ISLAMABAD: Pakistan awarded Microsoft co-founder and billionaire philanthropist Bill Gates its second highest civilian honor on Thursday, in recognition of his work to alleviate poverty and diseases like polio and tuberculosis.
On a daylong visit to the capital, Islamabad, Gates was given the prestigious Hilal-e-Pakistan award by President Arif Alvi in a televised ceremony. The award was given at a special investiture ceremony held at the Aiwan-e-Sadr, attended by Begum Samina Alvi, federal ministers and senior officials, after he met with Prime Minister Imran Khan at his office.
Earlier, Gates visited the National Command Operations Center (NCOC), the body overseeing Pakistan’s coronavirus response since the pandemic began, where he was given a detailed briefing about Pakistan’s vaccination drive. Meanwhile, Minister for Planning, Development and Special Initiative Asad Umer also met Gates at the NCOC. The NCOC said in a statement that Gates recognized Pakistan’s success against COVID-19 despite its limited resources, as fatalities from the coronavirus continue a steady decline in the country.
Pakistan’s commitment to ending polio is inspiring, Gates said in a statement released by the Bill & Melinda Gates Foundation. Gates is no stranger to the country, where his foundation has helped nearly eradicate the disease. The statement quoted Khan as thanking Gates and saying that polio eradication is a “top priority” for the government, which is working “at all levels to ensure that every child is protected with the polio vaccine.”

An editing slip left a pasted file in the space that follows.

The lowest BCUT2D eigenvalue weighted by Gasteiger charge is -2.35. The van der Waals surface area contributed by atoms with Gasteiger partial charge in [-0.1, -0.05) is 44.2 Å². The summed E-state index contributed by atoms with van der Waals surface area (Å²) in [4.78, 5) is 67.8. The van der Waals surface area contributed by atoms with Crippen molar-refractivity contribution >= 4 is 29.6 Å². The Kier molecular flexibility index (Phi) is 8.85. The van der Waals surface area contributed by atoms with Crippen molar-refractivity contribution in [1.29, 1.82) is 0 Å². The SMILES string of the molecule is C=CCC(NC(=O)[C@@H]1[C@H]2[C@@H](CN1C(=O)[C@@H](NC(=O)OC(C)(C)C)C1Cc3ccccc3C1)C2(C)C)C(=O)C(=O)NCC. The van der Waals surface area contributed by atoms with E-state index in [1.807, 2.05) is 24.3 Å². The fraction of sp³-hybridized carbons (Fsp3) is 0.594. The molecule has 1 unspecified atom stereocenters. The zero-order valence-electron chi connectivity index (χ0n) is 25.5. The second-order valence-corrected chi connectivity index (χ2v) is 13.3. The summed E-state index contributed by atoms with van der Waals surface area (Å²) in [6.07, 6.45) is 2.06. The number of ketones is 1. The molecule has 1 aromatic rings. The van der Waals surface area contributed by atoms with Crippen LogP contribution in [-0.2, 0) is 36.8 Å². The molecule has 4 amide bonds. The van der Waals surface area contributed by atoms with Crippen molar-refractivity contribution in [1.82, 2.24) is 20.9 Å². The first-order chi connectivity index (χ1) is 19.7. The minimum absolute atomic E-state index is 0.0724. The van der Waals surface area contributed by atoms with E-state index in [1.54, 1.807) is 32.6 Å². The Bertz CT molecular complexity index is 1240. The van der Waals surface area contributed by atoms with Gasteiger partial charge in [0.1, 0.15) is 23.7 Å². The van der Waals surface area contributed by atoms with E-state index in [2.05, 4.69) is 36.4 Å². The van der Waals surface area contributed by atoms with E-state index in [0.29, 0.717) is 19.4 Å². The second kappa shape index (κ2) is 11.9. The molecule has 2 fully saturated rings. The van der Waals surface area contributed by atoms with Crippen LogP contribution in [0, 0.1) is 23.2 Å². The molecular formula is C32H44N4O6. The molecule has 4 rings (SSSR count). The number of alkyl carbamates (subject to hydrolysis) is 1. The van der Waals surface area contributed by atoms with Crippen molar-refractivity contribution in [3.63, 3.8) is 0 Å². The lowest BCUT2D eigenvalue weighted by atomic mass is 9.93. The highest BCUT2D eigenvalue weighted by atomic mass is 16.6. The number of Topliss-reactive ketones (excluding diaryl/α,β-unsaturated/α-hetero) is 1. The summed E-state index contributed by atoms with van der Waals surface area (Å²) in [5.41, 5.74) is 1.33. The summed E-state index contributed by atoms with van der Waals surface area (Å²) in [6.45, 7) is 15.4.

Prime Minister Imran Khan also hosted a lunch in honor of Bill Gates that was attended by Federal Ministers Shaukat Tarin, Asad Umer, Fawad Ahmed, Khusro Bakhtiar, Dr. Faisal Sultan, Governor Khyber Pakhtunkhwa, Chief Ministers of Punjab, Khyber Pakhtunkhwa, Gilgit Baltistan and Prime Minister AJ&K.
Cabinet Minister Faisal Javed Khan congratulated Gates for the award on Twitter, calling it “a well-deserved honor” for his “valuable, exceptional and extraordinary services fighting poverty, disease, and inequality around the world.”
The Prime Minister Imran Khan asked the Microsoft co-founder to consider providing humanitarian assistance to the Afghan people, highlighting that more than half of the population was living below the poverty line there.
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